Corporate Carve-Out

Corporate Carve-Out vs. Spin-Off: Understanding the Key Differences

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Corporate restructuring is a huge undertaking for any entity. Business leaders must figure out how to increase shareholder value by improving cash flow, paying off debts, and increasing the company’s focus in one area of the sector. 

Divestiture is often the strategy of choice for achieving these goals, with corporate carve-outs and spin-offs leading the way in terms of specific divestment methods. While some may refer to them interchangeably, these terms are not the same. Each has distinct implications for stakeholders, tax structures, and operational frameworks. 

In this article, you’ll learn the key differences between corporate carve-outs and spin-offs; from the impact on the parent company to the level of independence granted to the new entity. 

By understanding the nuances in these differences; executives and investors can make much more informed decisions on which path is best for their company; and the stakeholders who invest in it.

Four Essential Differences Between Carve-Outs and Spin-Offs

Corporate carve-outs and spin-offs are two forms of what is known as corporate divestiture, a term referring to what happens when a company disposes of assets or relinquishes ownership of at least part of its business. 

Divestitures are initiated for many reasons and have key differences in terms of cash flow; tax implications, and even the way shares are dealt with. 

Knowing these differences helps you understand which one is right for you. If you’re considering a divestiture move, here’s a rundown of how carve-outs and spin-offs may affect your business.

1. Dealing With Shares

Both a carve-out and a spin-off result in the creation of a new entity. However, these two strategies differ in how they distribute the shares of that new company. In a corporate carve-out, shares of the new company are distributed to the public in the form of an IPO, which establishes a new set of shareholders for the new company. 

In a spin-off, a parent company distributes shares of the new company to the shareholders. The parent entity can spin off 100% or distribute 80% and keep no more than 20% interest in the new company. This allows them to maintain their shareholder base during the divestiture process.

2. Tax Implications

A carve-out can have tax benefits, especially if the company is looking to do a corporate spin-off in the future (which many opt to do). However, to take advantage of those tax benefits; the parent company can only put 20% of its shares up for sale in an IPO, which can be severely limiting.

A spin-off, however, is generally tax-free for both the shareholders and the company. To get these tax benefits, both entities must meet the specific conditions of Internal Revenue Code 355. This includes the fact that the parent company must relinquish control of at least 80% of their interest in the company.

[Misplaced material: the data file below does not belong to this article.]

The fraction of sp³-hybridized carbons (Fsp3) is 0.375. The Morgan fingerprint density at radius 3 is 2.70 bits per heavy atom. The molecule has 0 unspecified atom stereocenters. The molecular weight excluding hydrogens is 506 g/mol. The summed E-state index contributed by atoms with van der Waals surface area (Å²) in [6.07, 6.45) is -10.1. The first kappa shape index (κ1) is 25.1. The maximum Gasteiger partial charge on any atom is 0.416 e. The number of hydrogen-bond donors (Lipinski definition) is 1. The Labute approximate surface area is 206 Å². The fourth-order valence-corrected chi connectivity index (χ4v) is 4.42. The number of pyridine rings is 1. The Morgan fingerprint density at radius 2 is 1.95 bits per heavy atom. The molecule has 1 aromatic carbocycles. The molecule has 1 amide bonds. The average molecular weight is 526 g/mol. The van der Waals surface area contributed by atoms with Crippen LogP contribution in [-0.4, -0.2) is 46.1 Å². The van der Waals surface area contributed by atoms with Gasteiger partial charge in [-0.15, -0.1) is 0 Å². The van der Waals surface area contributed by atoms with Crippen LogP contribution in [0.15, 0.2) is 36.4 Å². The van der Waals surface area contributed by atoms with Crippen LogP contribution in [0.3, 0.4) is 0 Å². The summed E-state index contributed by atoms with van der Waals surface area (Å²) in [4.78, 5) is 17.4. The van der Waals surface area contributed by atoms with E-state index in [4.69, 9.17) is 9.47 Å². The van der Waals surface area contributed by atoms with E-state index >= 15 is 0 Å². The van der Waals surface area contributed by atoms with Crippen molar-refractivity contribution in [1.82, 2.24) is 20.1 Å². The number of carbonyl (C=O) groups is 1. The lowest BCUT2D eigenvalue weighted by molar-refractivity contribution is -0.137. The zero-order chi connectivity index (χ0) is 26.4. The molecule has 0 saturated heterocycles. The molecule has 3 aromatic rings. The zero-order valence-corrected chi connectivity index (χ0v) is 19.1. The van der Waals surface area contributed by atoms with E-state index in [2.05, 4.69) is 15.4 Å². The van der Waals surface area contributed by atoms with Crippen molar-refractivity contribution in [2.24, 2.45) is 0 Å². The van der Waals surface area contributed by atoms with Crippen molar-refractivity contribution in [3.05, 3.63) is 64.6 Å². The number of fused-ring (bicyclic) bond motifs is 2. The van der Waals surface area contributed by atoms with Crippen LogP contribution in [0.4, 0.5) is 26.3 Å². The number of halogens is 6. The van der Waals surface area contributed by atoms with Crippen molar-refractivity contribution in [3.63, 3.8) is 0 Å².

3. Cash and Assets

When initiating a corporate carve-out, the parent company does receive cash inflow in the process. As a result, reasons for choosing a carve-out may sometimes be money-driven; such as raising capital, reducing debt, or disposing of non-performing assets. 

Some firms, like Cyrus Nikou’s Atar Capital, specialize in acquiring complex corporate carve-outs and underperforming businesses. Firms like these partner with each entity to help them achieve their desired growth. 

In this way, a carve-out can also help resolve funding issues; as the debt freedom and new sense of independence achieved with carve-outs can help source funding. 

Spin-offs can also be money-driven, but it’s important to recognize that the parent company does not receive any cash or assets in the deal.

4. Level of Independence

With a corporate carve-out, a parent company can only offer 20% of its shares in the IPO. That means they don’t give up complete control of the company and still hold much of the interest, giving them greater power to make decisions.

Spin-off companies are generally more independent, as they are distinct entities with their own management and governance teams. 

A parent company can spin off 100% of the shares, but even if they don’t, they’ll only maintain a maximum of 20% interest. This effectively removes the parent company from any rights to decision-making in the company.

Divestiture: Not a One-Size-Fits-All Approach

Whether you choose to go the spin-off route or decide on a corporate carve-out, you should know that both forms of divestiture have many of the same advantages. 

They both promote the creation of pure-play entities that increase a company’s focus on just one sector, allow for better capital allocation in businesses where subsidiaries have different capital needs, and can often resolve antitrust issues by breaking up a conglomerate.

Still, spin-offs and carve-outs have distinct differences and achieve slightly different objectives. The one your company chooses will depend heavily on your needs and goals and the preferences of your stakeholders. 

Consult a corporate advisor, determine your ultimate objective, and consider how the right divestiture move can help you achieve the growth you desire.

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